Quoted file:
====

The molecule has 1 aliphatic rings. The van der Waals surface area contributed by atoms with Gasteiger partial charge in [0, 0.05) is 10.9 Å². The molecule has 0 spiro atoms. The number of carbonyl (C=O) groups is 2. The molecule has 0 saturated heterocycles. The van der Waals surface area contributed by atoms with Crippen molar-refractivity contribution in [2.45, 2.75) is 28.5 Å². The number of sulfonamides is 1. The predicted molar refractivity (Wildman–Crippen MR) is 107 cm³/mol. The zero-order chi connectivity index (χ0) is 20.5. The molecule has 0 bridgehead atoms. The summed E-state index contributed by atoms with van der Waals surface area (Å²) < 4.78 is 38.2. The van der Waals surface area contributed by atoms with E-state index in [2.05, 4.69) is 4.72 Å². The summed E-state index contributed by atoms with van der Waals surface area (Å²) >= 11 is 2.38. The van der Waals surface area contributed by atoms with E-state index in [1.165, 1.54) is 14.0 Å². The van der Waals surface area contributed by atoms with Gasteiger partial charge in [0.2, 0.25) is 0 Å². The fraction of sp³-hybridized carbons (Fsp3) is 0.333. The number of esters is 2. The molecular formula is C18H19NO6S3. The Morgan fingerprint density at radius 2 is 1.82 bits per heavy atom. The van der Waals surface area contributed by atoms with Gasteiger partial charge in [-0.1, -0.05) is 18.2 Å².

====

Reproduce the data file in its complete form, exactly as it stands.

The molecule has 1 aliphatic rings. The van der Waals surface area contributed by atoms with Gasteiger partial charge in [0, 0.05) is 10.9 Å². The molecule has 0 spiro atoms. The number of carbonyl (C=O) groups is 2. The molecule has 0 saturated heterocycles. The van der Waals surface area contributed by atoms with Crippen molar-refractivity contribution in [2.45, 2.75) is 28.5 Å². The number of sulfonamides is 1. The predicted molar refractivity (Wildman–Crippen MR) is 107 cm³/mol. The zero-order chi connectivity index (χ0) is 20.5. The molecule has 0 bridgehead atoms. The summed E-state index contributed by atoms with van der Waals surface area (Å²) < 4.78 is 38.2. The van der Waals surface area contributed by atoms with E-state index in [2.05, 4.69) is 4.72 Å². The summed E-state index contributed by atoms with van der Waals surface area (Å²) >= 11 is 2.38. The van der Waals surface area contributed by atoms with E-state index in [1.165, 1.54) is 14.0 Å². The van der Waals surface area contributed by atoms with Gasteiger partial charge in [0.2, 0.25) is 0 Å². The fraction of sp³-hybridized carbons (Fsp3) is 0.333. The number of esters is 2. The molecular formula is C18H19NO6S3. The Morgan fingerprint density at radius 2 is 1.82 bits per heavy atom. The van der Waals surface area contributed by atoms with Gasteiger partial charge in [-0.1, -0.05) is 18.2 Å².